# Solving a system of equations in a loop efficiently

2 vues (au cours des 30 derniers jours)
Carlos Acasuso le 30 Nov 2020
Commenté : Carlos Acasuso le 2 Déc 2020
Hello,
I am trying to solve a system of 14 equations (14 unknowns) for three given, known variables:
lDamperFL = 219;
lDamperFR = 220;
xSteerRack = 0;
The three given, known variables above are just an example of an instance from telemetry data from a racecar, logged at 500Hz. This means that for a session of data I can be looking at >50,000 data points, where I have to solve the system of equations in a "for loop" for each data instance, and then substituting my 14 unknowns to find the solution to my problem.
At the moment my solver is capable of solving the system of equations using vpasolve as shown below:
syms TzChassis RxChassis TxWheelLH TyWheelLH RxWheelLH RyWheelLH RzWheelLH TxWheelRH TyWheelRH RxWheelRH RyWheelRH RzWheelRH BellcrankRot_LH BellcrankRot_RH;
eqn1 = Length.FLTWB_FWD == SRHLength.FTWB_FWD;
eqn2 = Length.FLTWB_RWD == SRHLength.FTWB_RWD;
eqn3 = Length.FLLWB_FWD == SRHLength.FLWB_FWD;
eqn4 = Length.FLLWB_RWD == SRHLength.FLWB_RWD;
eqn5 = Length.FLPRod == SRHLength.FPRod;
eqn6 = Length.FLTRod == SRHLength.FTRod;
eqn7 = Length.FRTWB_FWD == SRHLength.FTWB_FWD;
eqn8 = Length.FRTWB_RWD == SRHLength.FTWB_RWD;
eqn9 = Length.FRLWB_FWD == SRHLength.FLWB_FWD;
eqn10 = Length.FRLWB_RWD == SRHLength.FLWB_RWD;
eqn11 = Length.FRPRod == SRHLength.FPRod;
eqn12 = Length.FRTRod == SRHLength.FTRod;
eqn13 = Length.LH_FSD == lDamperFL;
eqn14 = Length.RH_FSD == lDamperFR;
eqns = [ eqn1, eqn2, eqn3, eqn4, eqn5, eqn6, eqn7, eqn8, eqn9, eqn10, eqn11, eqn12, eqn13, eqn14 ];
vars = [ TzChassis RxChassis TxWheelLH TyWheelLH RxWheelLH RyWheelLH RzWheelLH TxWheelRH TyWheelRH RxWheelRH RyWheelRH RzWheelRH BellcrankRot_LH BellcrankRot_RH ];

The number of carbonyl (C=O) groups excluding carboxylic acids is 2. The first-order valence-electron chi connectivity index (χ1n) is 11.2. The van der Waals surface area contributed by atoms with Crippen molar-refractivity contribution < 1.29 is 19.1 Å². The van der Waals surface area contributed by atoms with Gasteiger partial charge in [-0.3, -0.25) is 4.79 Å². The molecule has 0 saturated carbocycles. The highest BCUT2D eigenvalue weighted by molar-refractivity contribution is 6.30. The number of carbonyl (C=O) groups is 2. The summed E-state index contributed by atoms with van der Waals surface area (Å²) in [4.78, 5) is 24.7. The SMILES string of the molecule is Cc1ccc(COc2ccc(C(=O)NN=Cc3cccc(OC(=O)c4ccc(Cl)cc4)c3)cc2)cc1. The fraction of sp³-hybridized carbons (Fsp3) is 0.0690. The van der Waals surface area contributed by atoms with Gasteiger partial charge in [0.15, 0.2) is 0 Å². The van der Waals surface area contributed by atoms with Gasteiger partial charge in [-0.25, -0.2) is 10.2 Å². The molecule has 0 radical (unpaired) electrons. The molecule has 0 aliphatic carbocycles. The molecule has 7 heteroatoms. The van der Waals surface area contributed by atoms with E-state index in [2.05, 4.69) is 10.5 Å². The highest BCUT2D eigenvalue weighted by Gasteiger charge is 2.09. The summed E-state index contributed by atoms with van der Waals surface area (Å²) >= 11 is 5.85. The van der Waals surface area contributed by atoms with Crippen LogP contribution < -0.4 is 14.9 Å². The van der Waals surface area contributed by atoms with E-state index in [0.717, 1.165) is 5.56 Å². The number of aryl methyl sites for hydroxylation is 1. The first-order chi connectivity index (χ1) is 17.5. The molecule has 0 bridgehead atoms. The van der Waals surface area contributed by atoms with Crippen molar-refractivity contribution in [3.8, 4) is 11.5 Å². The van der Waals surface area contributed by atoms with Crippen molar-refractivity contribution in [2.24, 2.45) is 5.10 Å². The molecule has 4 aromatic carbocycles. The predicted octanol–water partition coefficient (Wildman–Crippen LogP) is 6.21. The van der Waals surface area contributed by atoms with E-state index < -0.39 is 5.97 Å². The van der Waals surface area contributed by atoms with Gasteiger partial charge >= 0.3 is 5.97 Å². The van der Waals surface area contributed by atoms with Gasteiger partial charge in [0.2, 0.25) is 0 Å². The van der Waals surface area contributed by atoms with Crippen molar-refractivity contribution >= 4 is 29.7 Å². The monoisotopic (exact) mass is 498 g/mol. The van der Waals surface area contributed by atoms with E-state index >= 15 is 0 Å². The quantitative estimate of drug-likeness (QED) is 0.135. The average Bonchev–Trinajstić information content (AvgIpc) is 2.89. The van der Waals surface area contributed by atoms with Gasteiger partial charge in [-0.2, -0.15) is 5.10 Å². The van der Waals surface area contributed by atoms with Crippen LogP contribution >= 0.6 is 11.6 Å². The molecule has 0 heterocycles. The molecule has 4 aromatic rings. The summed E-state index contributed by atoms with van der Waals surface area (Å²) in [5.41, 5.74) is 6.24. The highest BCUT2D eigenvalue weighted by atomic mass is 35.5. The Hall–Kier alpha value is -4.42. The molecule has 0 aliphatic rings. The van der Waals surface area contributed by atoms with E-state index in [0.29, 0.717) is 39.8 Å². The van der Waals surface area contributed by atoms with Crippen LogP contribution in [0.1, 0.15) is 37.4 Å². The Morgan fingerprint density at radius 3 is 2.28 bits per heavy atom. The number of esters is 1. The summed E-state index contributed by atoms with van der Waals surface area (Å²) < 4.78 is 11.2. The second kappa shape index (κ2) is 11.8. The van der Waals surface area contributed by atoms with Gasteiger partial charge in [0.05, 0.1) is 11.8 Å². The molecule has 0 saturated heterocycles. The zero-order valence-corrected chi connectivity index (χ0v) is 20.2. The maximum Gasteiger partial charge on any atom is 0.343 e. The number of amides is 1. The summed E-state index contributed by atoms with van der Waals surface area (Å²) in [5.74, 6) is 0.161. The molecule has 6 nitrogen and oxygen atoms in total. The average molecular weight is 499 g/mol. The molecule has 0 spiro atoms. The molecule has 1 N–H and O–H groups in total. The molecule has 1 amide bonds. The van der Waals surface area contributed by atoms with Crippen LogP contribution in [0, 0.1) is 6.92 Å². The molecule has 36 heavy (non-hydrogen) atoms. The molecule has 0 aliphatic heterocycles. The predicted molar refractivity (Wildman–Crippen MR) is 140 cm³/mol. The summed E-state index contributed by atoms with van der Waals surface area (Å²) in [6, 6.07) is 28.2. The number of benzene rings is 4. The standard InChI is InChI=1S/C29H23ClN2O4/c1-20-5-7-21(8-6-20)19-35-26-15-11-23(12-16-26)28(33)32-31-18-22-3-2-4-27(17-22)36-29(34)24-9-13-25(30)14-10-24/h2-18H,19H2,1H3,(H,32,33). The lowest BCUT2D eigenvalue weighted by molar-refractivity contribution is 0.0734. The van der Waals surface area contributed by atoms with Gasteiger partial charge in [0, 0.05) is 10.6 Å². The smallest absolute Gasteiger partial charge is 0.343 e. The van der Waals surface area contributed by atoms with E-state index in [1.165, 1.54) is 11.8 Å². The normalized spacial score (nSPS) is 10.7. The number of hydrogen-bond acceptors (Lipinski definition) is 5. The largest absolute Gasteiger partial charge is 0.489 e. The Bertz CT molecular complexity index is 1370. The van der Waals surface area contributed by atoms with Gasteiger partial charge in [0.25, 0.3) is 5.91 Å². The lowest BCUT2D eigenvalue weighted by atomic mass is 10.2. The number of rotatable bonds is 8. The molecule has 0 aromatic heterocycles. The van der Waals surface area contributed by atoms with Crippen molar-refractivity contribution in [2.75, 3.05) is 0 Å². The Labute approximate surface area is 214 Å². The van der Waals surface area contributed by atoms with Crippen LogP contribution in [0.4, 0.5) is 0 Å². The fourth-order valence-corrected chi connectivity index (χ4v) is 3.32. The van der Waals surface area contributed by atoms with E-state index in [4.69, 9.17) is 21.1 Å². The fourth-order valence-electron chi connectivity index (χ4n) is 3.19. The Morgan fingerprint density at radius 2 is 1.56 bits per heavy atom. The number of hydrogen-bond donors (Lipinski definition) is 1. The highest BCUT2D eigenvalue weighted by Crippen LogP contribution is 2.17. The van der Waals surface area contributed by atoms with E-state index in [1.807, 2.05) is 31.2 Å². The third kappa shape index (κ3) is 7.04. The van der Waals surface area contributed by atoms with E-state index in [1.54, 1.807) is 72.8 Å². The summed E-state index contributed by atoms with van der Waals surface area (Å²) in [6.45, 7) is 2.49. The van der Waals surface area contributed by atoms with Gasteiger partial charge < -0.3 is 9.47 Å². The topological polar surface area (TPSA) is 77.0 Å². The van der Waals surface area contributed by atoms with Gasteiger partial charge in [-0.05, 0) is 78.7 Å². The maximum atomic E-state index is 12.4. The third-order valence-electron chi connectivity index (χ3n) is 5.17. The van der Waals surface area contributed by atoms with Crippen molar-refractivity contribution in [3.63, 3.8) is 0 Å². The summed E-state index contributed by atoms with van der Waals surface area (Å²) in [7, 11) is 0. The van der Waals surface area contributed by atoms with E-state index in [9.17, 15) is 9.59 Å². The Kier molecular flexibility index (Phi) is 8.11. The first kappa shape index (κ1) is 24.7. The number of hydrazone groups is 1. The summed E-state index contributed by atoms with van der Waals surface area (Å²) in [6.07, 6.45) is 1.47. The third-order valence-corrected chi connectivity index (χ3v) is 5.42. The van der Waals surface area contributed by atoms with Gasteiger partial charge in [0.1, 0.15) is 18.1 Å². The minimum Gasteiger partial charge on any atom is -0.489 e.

digits(5)
Ssym = vpasolve(eqns,vars);
Please note that each of the equations above are as well a function of the unknown variables as well.
This takes around 0.4s to solve at each instance of the loop, taking several hours to complete.
I wonder if there is any more efficient way of solving a system of equations as such.
C
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### Réponse acceptée

Ameer Hamza le 30 Nov 2020
Modifié(e) : Ameer Hamza le 30 Nov 2020
vpasolve() uses the symbolic toolbox, which is inherently slow. I guess you can use several-fold speed gain if you use a numerical function such as fsolve(). However, you will need to rewrite your equations
Following shows an example. Consider a system of 2 equations
Using symbolic toolbox:
syms x y
eq = [x + 2*y == 3; x - y == 0];
sol = solve(eq);
See the timing
>> timeit(@() solve(eq))
ans =
0.0635
fsolve():
eq = @(x, y) [x + 2*y - 3; x - y - 0];
opts = optimoptions('fsolve', 'Display', 'none');
sol = fsolve(@(x) eq(x(1), x(2)), rand(2,1), opts)
Timing
>> timeit(@() fsolve(@(x) eq(x(1), x(2)), rand(2,1), opts))
ans =
8.5870e-04
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Ameer Hamza le 30 Nov 2020
It just means that fsolve() accept a function handle with a single input. For example, if you have a function with 3 inputs fun(x, y, z). fsolve() does not recognize them seperately. fsolve() is capable of solving a function with single vector input. Therefore, a define a new function fun2(X) [where X is a 3x1 vector] like this
fun = @(x, y, z) ...
fun2 = @(X) fun(X(1),X(2),X(3))
In my above code if I directly define 'eq' in term of 'x', then I can avoid creating another function handle inside fsolve()
eq = @(x) [x(1) + 2*x(2) - 3; x(1) - x(2) - 0];
opts = optimoptions('fsolve', 'Display', 'none');
sol = fsolve(eq, rand(2,1), opts)
Carlos Acasuso le 2 Déc 2020
That was super useful, thank you!

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